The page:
By Errol Castens/NEMS Daily Journal
OXFORD – The tents were going up, but most of the people were elsewhere.
Mark Sims and Steve Bishop of Chapin, S.C., were among those setting up tailgating facilities Friday afternoon – an earlier-than-usual opportunity because the University of Mississippi was closed for the holiday week.
“The wives said ‘Get down there,'” Sims said of the task. His son, Hayden, is a freshman at Ole Miss, and the families of Clemson fans are now rabid Grovers.
“We had my brother down here for the Auburn game,” he said. “He made 50 phone calls to his buddies from here: ‘Y’all aren’t going to believe it; I can’t even explain it!'”
Even though tailgaters for tonight’s Egg Bowl – the annual game with arch rival Mississippi State University – could set up starting Friday morning, the day’s brisk weather precluded any chance of back-to-back days on campus. A lot of the folks who’ll be in the Grove today and at the game tonight (with a 6 p.m. kickoff) were exploring Oxford’s other favorite pastime – shopping.
Judy Owen of Nashville was lunching and getting ready for an assault on shops with her granddaughters, Annie and Corinne Owen.
“We were all coming shopping, but parts of the family were blessed with the stomach virus, and the others are going to the hunting camp,” she said. Today, the attention turns to tailgating and football.
“I don’t go to the Grove anymore,” said Judy Owen, whose husband, Sam, was on the legendary 1962 Rebel team. “But I go to all the games.”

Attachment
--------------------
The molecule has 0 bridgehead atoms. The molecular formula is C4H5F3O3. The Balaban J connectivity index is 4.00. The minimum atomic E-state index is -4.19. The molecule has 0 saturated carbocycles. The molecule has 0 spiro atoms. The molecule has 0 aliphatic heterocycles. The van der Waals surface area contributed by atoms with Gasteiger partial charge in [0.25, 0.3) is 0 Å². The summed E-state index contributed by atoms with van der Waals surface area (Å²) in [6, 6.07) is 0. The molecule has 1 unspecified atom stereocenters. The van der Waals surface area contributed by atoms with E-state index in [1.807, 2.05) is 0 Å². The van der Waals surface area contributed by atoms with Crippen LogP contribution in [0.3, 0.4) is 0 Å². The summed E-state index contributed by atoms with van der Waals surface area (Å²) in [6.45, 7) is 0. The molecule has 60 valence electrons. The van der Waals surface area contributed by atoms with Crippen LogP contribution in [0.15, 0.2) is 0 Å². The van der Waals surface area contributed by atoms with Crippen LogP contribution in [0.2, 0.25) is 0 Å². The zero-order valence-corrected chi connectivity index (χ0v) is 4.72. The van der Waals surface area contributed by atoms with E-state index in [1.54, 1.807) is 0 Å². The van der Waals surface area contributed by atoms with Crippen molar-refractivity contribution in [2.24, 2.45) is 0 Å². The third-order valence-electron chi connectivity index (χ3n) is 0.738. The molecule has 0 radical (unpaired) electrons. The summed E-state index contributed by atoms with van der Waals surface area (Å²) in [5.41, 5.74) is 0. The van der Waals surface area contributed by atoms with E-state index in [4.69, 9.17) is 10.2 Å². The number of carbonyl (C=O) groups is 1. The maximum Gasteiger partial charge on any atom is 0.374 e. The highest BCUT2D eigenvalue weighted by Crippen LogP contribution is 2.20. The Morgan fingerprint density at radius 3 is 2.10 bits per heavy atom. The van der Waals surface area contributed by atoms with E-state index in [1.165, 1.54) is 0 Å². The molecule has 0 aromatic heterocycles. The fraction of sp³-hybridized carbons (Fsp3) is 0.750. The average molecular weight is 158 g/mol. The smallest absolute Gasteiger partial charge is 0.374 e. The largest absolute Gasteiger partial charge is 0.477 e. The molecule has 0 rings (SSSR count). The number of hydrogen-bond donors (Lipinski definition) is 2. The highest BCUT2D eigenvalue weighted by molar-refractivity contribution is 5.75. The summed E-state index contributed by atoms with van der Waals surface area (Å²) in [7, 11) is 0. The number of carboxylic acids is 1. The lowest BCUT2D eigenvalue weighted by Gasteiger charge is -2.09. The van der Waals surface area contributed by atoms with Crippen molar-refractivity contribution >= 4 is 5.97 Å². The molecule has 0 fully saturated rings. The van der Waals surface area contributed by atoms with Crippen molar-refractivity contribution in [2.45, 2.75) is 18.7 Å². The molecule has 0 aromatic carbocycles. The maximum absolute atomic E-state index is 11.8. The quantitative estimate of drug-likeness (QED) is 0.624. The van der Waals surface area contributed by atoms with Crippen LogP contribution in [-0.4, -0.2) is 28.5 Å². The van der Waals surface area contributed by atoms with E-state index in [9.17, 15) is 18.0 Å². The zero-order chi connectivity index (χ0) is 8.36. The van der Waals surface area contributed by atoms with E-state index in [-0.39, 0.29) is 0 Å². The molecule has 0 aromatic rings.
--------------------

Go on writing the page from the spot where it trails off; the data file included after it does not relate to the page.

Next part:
Steve and Sandra Bateman of Laurel got to Oxford on Thursday.
“We’re shopping and going to the game,” Steve Bateman said. “We’re a house divided: I went here; she went to Mississippi State. We get along 364 days a year.
“We’re spending our time on the Square and around Oxford. It’s got a lot to offer.”
Even townsfolk were out for Friday’s opening of the Christmas shopping season. Gary and Carolyn Carter had their son and daughter-in- law from Flagstaff, Ariz., in town.
“We’re trying to show them all the good parts of Oxford, because we hope eventually they’ll move back.
Carolyn Carter said, “It was in single-digits there and snowing, and they’ve been sending messages back to their friends that we were sitting out on the back deck at 72 and beautiful (Thanksgiving Day), so they’re going to have a lot of enemies when they get back home.”
Patricia Carter was taken with Oxford’s downtown.
“I just like walking around the Square,” she said. “We don’t have anything like this in Arizona, so I’m just acting like a tourist.”
Many merchants found the Black Friday crowds rewarding.
“It’s much busier than a normal ballgame Friday,” said Square Books owner Richard Howorth. “We opened at 7 o’clock this morning, and we had a lot of traffic between 7 and 9 to take advantage of our discount and our offer of free coffee.”
Ashley Mendieta of Amit’s Hallmark on West Jackson Avenue said, “On game weekends we’re usually kind of slow, but today we’ve been really busy. Probably 90 percent of the business we’re doing is Christmas.”
Not every merchant loves Black Friday, though. Jerry Franklin of National Menswear, which specializes in big-and-tall, said a lot of regular customers stay away at home on ballgame weekends.
“When we had that store in Tupelo, Black Friday was the biggest day of the year, but over here, I’ll have 20 days in December that are better than today,” he said.
Contact Errol Castens at (662) 281-1069 or firstname.lastname@example.org.